Instinctively he had held his breath as he plunged from the derrick platform into the tank of water. Now he began to strike out with all his power as will any swimmer who unexpectedly falls into water. Up from the bottom of the deep tank Tom sprang, and reaching the surface he shook his aching head to clear his eyes and fling back the hair that obscured his vision. Dimly he saw the bright lights gleaming in his shop. Ahead of him was one side of the tank.

Tom for the first time realized what a dangerous position he was in. The sides of the tank were smooth and straight. Not so much as a finger-hold could be obtained, and the surface of the water was so far below the edges of the tank that it was impossible to reach up and grasp them.

“Must I swim around here like a gold fish in a bowl, until someone comes to rescue me?” he mused. “I’d better yell for help, I guess. I can’t get out by myself.”

Then he saw, dangling over the middle of the tank, the wire cables to which was attached the magnetic disk. The disk itself was close to the mass of iron on the bottom.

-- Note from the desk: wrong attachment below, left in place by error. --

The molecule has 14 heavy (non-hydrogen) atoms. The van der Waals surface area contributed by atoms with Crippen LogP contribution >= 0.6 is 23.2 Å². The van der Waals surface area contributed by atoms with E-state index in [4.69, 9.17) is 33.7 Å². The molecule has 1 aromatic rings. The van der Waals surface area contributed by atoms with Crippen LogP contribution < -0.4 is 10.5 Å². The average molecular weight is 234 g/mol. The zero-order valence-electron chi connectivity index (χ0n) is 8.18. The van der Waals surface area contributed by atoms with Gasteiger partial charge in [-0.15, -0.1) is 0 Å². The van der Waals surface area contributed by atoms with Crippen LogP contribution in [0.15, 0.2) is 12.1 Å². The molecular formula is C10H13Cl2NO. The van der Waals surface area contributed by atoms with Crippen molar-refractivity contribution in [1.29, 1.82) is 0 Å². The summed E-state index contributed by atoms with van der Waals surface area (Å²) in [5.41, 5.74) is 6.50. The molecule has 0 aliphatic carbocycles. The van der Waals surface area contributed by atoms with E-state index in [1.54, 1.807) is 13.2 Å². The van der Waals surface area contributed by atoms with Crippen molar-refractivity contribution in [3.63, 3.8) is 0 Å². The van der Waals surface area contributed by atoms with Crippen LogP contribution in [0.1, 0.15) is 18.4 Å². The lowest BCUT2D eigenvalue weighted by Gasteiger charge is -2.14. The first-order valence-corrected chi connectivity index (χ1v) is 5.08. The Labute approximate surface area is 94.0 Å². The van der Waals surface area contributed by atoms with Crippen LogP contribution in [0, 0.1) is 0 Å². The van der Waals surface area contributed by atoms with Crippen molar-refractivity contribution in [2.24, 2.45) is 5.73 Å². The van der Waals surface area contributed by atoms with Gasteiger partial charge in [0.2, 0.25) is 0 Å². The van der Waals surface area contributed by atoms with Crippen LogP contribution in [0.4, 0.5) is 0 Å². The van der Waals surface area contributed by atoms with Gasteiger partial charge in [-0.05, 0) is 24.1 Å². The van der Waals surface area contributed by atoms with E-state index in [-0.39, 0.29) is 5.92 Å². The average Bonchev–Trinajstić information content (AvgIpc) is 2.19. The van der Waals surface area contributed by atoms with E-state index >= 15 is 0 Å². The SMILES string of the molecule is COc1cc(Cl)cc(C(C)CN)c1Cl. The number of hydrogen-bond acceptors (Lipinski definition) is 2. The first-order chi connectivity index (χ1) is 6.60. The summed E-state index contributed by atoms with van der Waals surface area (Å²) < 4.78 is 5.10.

“I guess I’m all right, after all,” said Tom, whose brain was rapidly clearing from the shock and blow. “I can grab hold of the derrick cable and pull myself out.”

With this in view he pushed away from the side of the tank, where he had vainly been trying to get a hold, and struck out for the cable which ran down into the water at the centre. Just as he was about to grasp it Tom held back, and treading water, remained in one position. He was clad in light garments with only rubber “sneakers” on his feet, so he was not hampered by heavy clothing.

“Careful, Tom Swift! Careful!” the young inventor told himself. “The cable may be charged with electricity and you’ll get a shock that will kill you, immersed in water as you are. You can’t get out that way!”